Glenda Ernst1, Fernando Grassi1 and Julio F Chertcoff2*
1Pulmonary Lab, British Hospital from Buenos Aires, CABA, Argentina 2Intensive Care Unit, British Hospital from Buenos Aires, CABA, Argentina
Received: 04 January, 2016; Accepted: 27 January, 2016; Published: 29 January, 2016
*Corresponding authors:
Julio F. Chertcoff, Intensive Care Unit, British Hospital from Buenos Aires, CABA, Argentina, Perdriel 74, 1° Floor. CP 1280AEB, Tel: (5411) 43096400; Ext 2808; E-mail: @
Ernst G, Grassi F, Chertcoff JF (2016) Hepatopulmonary Syndrome and Portopulmonary Hypertension in the Same Patient. J Clin Microbiol Biochem Technol 2(1): 002-005.
© 2016 Ernst G, et al. This is an open-access article distributed under the terms of the Creative Commons Attribution License, which permits unrestricted use, distribution, and reproduction in any medium, provided the original author and source are credited.
Hepatopulmonary syndrome; Portopulmonary hypertension; Liver transplant
HPS: Hepatopulmonary Syndrome; POPH: Portopulmonary Hypertension; RHC: Right Heart Catheterization; PAPm: Pulmonary Arterial Pressure

Hepatopulmonary syndrome (HPS) and portopulmonary hypertension (POPH) are the most common pulmonary vascular complications in patients with liver disease. We present a 71-year old woman with alcoholic cirrhosis and 6 month history of progressive shortness of breath with mild hypoxemia at rest. Results of spirometry was normal and diffusing capacity of the lung for carbon monoxide (DLCO) was severity reduced. Echocardiography with contrast enhancement revealed extra cardiac shunt. Three months after her initial presentation, a new echocardiography was performed with pulmonary systolic pressure increased and in a right heart catheterization (RHC) the mean pulmonary arterial pressure (PAPm) was 50 mmHg, this evidence supported the diagnosis of severe portopulmonary hypertension after HPS.

We consider that patients with HPS can develop POPH during the waiting time for liver transplant. Moderate and severe POPH represents a contraindication for liver transplantation because it could lead to an unacceptable mortality rate. Screening for POPH is relevant in patients while waiting for liver transplant.


Association of chronic liver disease with respiratory symptoms and hypoxia is well recognized, owing to the success of liver transplantation, there has been increasing the importance of recognition of pulmonary vascular complications of hepatic disease states [1]. Hepatopulmonary syndrome (HPS) and portopulmonary hypertension (POPH) are relatively common complications in patients among liver transplantation candidates [2]. HPS and POPH can share similar respiratory symptoms, though the physiology is different and both are considered mutually exclusive.

Pathophysiology of these two entities could be related with an imbalance between vasoconstrictor and vasodilator [3]. Angiogenic factors that escape from hepatic metabolism could play a role in the pulmonary circulation through collateral shunts and the pathogenesis of POPH [4]. HPS has been defined as an oxygenation defect caused by the development of intrapulmonary vascular dilatation in patients with either advanced liver disease and/or portal hypertension [5]. While POPH is characterized by an increase in the pulmonary vascular resistance as a consequence of obstruction to pulmonary arterial blood flow with or without advanced liver disease [6], the main feature of HPS is vasodilatation.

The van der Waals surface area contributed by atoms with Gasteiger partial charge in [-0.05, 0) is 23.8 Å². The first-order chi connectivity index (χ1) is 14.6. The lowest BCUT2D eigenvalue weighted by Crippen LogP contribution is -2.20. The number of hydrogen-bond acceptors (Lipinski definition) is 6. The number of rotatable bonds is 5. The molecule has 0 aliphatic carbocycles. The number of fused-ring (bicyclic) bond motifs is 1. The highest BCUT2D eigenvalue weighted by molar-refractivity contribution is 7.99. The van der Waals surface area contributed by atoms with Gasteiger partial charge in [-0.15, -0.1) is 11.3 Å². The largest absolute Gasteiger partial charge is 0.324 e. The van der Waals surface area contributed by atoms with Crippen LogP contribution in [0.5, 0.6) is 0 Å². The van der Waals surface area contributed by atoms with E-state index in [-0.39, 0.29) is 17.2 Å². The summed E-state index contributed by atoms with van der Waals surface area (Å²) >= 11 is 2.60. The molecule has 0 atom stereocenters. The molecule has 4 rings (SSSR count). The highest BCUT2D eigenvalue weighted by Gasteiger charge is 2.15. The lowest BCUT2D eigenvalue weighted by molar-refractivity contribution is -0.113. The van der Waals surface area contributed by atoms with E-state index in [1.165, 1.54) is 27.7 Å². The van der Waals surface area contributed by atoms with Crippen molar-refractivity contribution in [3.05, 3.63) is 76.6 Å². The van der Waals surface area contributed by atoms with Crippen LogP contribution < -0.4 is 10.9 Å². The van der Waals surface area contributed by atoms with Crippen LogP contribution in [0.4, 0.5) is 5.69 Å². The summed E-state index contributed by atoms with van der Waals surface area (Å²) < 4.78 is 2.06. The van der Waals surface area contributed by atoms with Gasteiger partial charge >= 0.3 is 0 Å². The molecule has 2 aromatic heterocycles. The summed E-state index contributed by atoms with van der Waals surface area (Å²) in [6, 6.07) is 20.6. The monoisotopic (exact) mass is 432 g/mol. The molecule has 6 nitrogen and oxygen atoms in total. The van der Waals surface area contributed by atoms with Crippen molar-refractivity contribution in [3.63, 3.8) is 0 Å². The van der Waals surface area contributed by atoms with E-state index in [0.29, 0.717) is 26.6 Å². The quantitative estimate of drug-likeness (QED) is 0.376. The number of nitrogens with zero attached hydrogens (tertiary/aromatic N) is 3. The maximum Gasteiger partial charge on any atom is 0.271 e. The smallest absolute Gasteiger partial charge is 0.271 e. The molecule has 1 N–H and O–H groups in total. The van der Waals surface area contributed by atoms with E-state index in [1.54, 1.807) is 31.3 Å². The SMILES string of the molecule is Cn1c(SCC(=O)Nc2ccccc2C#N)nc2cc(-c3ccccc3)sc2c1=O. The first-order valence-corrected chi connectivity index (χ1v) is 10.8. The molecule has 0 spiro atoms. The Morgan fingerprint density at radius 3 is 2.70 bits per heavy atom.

The role of liver transplantation in reversing these vascular disorders is controversial, although complete resolution of HPS and, less frequently, POPH after liver transplantation has been reported [7].

Case Presentation

A 71 year-old woman with alcoholic cirrhosis presented to the emergency room and referred effort dyspnea for the last six months. She had a past medical history of ex-smoker (10 pack/year), glaucoma and hypothyroidism. She had been abstinent from alcohol for one year and showed no admissions for edematous-ascites syndrome, esophageal varices or spontaneous bacterial peritonitis. Her Model for End-Stage Liver Disease (MELD) score at the time of presentation to our center was 17.

On physical exam, her breath sounds were clear and did not show signs of fluid overload. Cyanosis, clubbing or platypnea were not present, however orthodeoxia was detected: SaO2 of 93% (0.21) in supine position and SaO2 of 89% in upright position. Computer tomography scans showed ground glass areas with and thickening of interlobular septa. Laboratory evaluation showed: hematocrit = 41%, hemoglobin = 14.5 g/dl, platelet count = 83000/mm3, total bilirubin = 2.7 g/dl, alkaline phosphatase =118 U/l, serum albumine = 4.1 g/dl, aspartate aminotransferase = 30UI/l and alanine aminotransferase = 43UI/l. HIV serology was negative and her immunological profile inconsistent with collagen diseases.

Pulmonary function, respiratory gas exchange and ventilation-perfusion relationships were studied. Both forced spirometry results and lung volumes by plethysmography were normal. A severely reduced DLCO (37%) after adequate correction for anaemia was detected (Table 1).

  1. avatar

    Table 1:

    Characteristics of pulmonary function, respiratory gas exchange and ventilation-perfusion relationships.

Arterial blood gas (ABG) on room air revealed a pH of 7.43, partial pressure of oxygen (PaO2) was 57.7 mmHg, partial pressure of dioxide (PaCO2) was 30 mmHg, and an alveolar arterial gradient of 43 mmHg. Contrast enhanced transesophageal echocardiography (cTEE) revealed extra cardiac shunt (Figure 1). Shunt calculated was 18%. The RHC showed a mean pulmonary arterial pressure (MPAP) of 28 mmHg and a pulmonary capillary wedge pressure (PCWP) of 11 mmHg.